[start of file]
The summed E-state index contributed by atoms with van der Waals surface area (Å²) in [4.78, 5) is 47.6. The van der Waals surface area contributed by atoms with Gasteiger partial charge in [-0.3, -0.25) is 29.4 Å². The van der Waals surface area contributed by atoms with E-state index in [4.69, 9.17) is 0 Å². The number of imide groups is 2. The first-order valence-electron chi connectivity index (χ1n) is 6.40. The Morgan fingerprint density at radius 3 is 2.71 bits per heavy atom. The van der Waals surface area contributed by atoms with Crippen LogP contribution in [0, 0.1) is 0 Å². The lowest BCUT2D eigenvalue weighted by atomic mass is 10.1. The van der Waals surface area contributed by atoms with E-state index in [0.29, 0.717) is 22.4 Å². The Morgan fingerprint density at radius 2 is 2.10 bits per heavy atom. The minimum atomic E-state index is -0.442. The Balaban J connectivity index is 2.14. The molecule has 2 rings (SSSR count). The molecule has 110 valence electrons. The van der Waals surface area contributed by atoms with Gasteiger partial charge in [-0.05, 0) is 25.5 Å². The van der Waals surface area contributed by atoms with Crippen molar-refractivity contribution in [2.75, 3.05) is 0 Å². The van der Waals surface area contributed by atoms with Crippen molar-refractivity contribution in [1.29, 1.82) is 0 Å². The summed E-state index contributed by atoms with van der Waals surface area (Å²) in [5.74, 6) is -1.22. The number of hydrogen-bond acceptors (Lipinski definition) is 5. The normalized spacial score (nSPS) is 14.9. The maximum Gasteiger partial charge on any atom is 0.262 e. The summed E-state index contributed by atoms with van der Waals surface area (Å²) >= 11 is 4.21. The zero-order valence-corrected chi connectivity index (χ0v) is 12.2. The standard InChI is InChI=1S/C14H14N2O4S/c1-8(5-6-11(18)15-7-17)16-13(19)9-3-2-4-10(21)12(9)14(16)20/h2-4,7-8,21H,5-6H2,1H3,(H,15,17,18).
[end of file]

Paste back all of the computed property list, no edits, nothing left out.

The summed E-state index contributed by atoms with van der Waals surface area (Å²) in [4.78, 5) is 47.6. The van der Waals surface area contributed by atoms with Gasteiger partial charge in [-0.3, -0.25) is 29.4 Å². The van der Waals surface area contributed by atoms with E-state index in [4.69, 9.17) is 0 Å². The number of imide groups is 2. The first-order valence-electron chi connectivity index (χ1n) is 6.40. The Morgan fingerprint density at radius 3 is 2.71 bits per heavy atom. The van der Waals surface area contributed by atoms with Crippen LogP contribution in [0, 0.1) is 0 Å². The lowest BCUT2D eigenvalue weighted by atomic mass is 10.1. The van der Waals surface area contributed by atoms with E-state index in [0.29, 0.717) is 22.4 Å². The Morgan fingerprint density at radius 2 is 2.10 bits per heavy atom. The minimum atomic E-state index is -0.442. The Balaban J connectivity index is 2.14. The molecule has 2 rings (SSSR count). The molecule has 110 valence electrons. The van der Waals surface area contributed by atoms with Gasteiger partial charge in [-0.05, 0) is 25.5 Å². The van der Waals surface area contributed by atoms with Crippen molar-refractivity contribution in [2.75, 3.05) is 0 Å². The van der Waals surface area contributed by atoms with Crippen molar-refractivity contribution in [1.29, 1.82) is 0 Å². The summed E-state index contributed by atoms with van der Waals surface area (Å²) in [5.74, 6) is -1.22. The number of hydrogen-bond acceptors (Lipinski definition) is 5. The normalized spacial score (nSPS) is 14.9. The maximum Gasteiger partial charge on any atom is 0.262 e. The summed E-state index contributed by atoms with van der Waals surface area (Å²) >= 11 is 4.21. The zero-order valence-corrected chi connectivity index (χ0v) is 12.2. The standard InChI is InChI=1S/C14H14N2O4S/c1-8(5-6-11(18)15-7-17)16-13(19)9-3-2-4-10(21)12(9)14(16)20/h2-4,7-8,21H,5-6H2,1H3,(H,15,17,18).